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Cicero. (106 B.C.–43 B.C.).  Letters.
The Harvard Classics.  1909–14.
 
XXXII. To Atticus (At Rome)
 
Astura, 13 June
 
 
CONFOUND Lucius Antonius, if he makes himself troublesome to the Buthrotians! I have drawn out a deposition which shall be signed and sealed whenever you please. As for the money of the Arpinates, if the ædile L. Fadius asks for it, pay him back every farthing. In a previous letter I mentioned to you a sum of 110 sestertia to be paid to Statius. If, then, Fadius applies for the money, I wish it paid to him, and to no one except Fadius I think that amount was put into my hands, and I have written to Eros to produce it.  1
  I can’t stand the Queen: and the voucher for her promises, Hammonius, knows that I have good cause for saying so. What she promised, indeed, were all things of the learned sort and suitable to my character—such as I could avow even in a public meeting. As for Sara, besides finding him to be an unprincipled rascal, I also found him inclined to give himself airs to me. I only saw him once at my house. And when I asked him politely what I could do for him, he said that he had come in hopes of finding Atticus. The Queen’s insolence, too, when she was living in Cæsar’s trans-Tiberine villa, I cannot recall without a pang. I won’t have anything to do therefore with that lot. They think not so much that I have no spirit, as that I have scarcely any proper pride at all. My leaving Italy is hindered by Eros’ way of doing business. For whereas from the balances struck by him on the 5th of April I ought to be well off, I am obliged to borrow, while the receipts from those paying properties of mine I think have been put aside for building the shrine. But I have charged Tiro to see to all this, whom I am sending to Rome for the express purpose.  2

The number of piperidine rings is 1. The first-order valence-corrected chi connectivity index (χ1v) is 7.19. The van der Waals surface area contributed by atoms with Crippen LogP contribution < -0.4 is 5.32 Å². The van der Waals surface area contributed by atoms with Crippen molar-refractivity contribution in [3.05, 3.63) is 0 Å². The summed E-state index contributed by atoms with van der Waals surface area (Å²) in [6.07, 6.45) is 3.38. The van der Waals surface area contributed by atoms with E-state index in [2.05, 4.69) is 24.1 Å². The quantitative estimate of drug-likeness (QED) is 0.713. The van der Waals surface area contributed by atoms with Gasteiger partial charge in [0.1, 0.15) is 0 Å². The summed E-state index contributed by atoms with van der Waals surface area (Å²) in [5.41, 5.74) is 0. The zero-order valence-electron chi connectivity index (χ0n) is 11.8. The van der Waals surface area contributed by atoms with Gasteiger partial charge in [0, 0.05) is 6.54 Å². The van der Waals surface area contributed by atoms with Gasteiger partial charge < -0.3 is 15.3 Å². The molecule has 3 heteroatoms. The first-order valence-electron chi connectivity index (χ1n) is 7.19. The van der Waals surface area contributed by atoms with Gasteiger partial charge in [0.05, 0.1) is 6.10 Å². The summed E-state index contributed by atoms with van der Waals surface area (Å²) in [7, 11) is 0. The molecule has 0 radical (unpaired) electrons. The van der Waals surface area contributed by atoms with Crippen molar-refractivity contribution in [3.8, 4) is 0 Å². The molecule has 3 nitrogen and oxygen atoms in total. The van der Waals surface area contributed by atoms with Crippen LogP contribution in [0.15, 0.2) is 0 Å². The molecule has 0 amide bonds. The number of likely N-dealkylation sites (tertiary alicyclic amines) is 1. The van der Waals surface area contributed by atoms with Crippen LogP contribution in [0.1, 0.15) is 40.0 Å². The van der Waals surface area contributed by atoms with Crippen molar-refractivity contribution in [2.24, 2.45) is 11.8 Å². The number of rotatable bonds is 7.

I did not wish to add to your existing embarrassments. The steadier the conduct of my son, the more I am vexed at his being hampered. For he never mentioned the subject to me—the first person to whom he should have done so. But he said in a letter to Tiro that he had received nothing since the 1st of April—for that was the end of his financial year. Now I know that your own kind feeling always caused you to be of opinion that he ought to be treated not only with liberality, but with splendour and generosity, and that you also considered that to be due to my position. Wherefore pray see—I would not have troubled you if I could have done it through anyone else—that he has a bill of exchange at Athens for his year’s allowance. Eros will pay you the money. I am sending Tiro on that business. Pray therefore see to it, and write and tell me any idea you may have on the subject.  3
 

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